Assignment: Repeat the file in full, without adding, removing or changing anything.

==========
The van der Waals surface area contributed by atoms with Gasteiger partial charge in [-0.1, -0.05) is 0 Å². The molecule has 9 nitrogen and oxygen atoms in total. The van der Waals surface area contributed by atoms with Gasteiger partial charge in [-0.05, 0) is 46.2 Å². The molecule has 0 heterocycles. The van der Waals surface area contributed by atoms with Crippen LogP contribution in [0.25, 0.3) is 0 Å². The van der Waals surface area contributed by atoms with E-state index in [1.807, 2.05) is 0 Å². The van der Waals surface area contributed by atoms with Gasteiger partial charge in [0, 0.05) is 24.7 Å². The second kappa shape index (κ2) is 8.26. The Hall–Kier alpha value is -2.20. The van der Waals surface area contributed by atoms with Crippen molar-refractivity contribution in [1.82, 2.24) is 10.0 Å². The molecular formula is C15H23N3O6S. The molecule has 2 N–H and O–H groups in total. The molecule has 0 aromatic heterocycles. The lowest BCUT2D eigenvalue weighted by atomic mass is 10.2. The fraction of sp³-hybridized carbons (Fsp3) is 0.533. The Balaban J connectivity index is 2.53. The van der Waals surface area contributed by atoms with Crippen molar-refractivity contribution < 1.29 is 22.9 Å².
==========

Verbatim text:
The van der Waals surface area contributed by atoms with Gasteiger partial charge in [-0.1, -0.05) is 0 Å². The molecule has 9 nitrogen and oxygen atoms in total. The van der Waals surface area contributed by atoms with Gasteiger partial charge in [-0.05, 0) is 46.2 Å². The molecule has 0 heterocycles. The van der Waals surface area contributed by atoms with Crippen LogP contribution in [0.25, 0.3) is 0 Å². The van der Waals surface area contributed by atoms with E-state index in [1.807, 2.05) is 0 Å². The van der Waals surface area contributed by atoms with Gasteiger partial charge in [0, 0.05) is 24.7 Å². The second kappa shape index (κ2) is 8.26. The Hall–Kier alpha value is -2.20. The van der Waals surface area contributed by atoms with Crippen molar-refractivity contribution in [1.82, 2.24) is 10.0 Å². The molecular formula is C15H23N3O6S. The molecule has 2 N–H and O–H groups in total. The molecule has 0 aromatic heterocycles. The lowest BCUT2D eigenvalue weighted by atomic mass is 10.2. The fraction of sp³-hybridized carbons (Fsp3) is 0.533. The Balaban J connectivity index is 2.53. The van der Waals surface area contributed by atoms with Crippen molar-refractivity contribution < 1.29 is 22.9 Å².